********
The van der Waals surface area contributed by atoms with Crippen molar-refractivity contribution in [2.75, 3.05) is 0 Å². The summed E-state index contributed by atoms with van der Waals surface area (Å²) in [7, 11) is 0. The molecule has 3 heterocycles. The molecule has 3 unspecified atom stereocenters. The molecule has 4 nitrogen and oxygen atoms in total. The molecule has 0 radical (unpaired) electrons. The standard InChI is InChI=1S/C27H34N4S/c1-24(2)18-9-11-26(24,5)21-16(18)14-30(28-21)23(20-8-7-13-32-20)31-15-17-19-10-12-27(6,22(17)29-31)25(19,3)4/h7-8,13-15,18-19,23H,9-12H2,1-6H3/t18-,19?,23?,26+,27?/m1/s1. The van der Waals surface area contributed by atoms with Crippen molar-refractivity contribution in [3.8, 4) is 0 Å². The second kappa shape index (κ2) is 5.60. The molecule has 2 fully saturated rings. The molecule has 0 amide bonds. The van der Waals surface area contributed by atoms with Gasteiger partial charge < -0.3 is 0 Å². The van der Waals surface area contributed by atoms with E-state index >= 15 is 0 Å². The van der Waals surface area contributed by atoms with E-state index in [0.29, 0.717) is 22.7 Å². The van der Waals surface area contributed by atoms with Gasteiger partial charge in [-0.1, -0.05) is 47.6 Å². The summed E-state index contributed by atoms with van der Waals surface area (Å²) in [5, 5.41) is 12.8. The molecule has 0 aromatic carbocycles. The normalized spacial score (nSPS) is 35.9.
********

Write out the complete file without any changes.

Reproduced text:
The van der Waals surface area contributed by atoms with Crippen molar-refractivity contribution in [2.75, 3.05) is 0 Å². The summed E-state index contributed by atoms with van der Waals surface area (Å²) in [7, 11) is 0. The molecule has 3 heterocycles. The molecule has 3 unspecified atom stereocenters. The molecule has 4 nitrogen and oxygen atoms in total. The molecule has 0 radical (unpaired) electrons. The standard InChI is InChI=1S/C27H34N4S/c1-24(2)18-9-11-26(24,5)21-16(18)14-30(28-21)23(20-8-7-13-32-20)31-15-17-19-10-12-27(6,22(17)29-31)25(19,3)4/h7-8,13-15,18-19,23H,9-12H2,1-6H3/t18-,19?,23?,26+,27?/m1/s1. The van der Waals surface area contributed by atoms with Crippen molar-refractivity contribution in [3.8, 4) is 0 Å². The second kappa shape index (κ2) is 5.60. The molecule has 2 fully saturated rings. The molecule has 0 amide bonds. The van der Waals surface area contributed by atoms with Gasteiger partial charge < -0.3 is 0 Å². The van der Waals surface area contributed by atoms with E-state index >= 15 is 0 Å². The van der Waals surface area contributed by atoms with E-state index in [0.29, 0.717) is 22.7 Å². The van der Waals surface area contributed by atoms with Gasteiger partial charge in [-0.1, -0.05) is 47.6 Å². The summed E-state index contributed by atoms with van der Waals surface area (Å²) in [5, 5.41) is 12.8. The molecule has 0 aromatic carbocycles. The normalized spacial score (nSPS) is 35.9.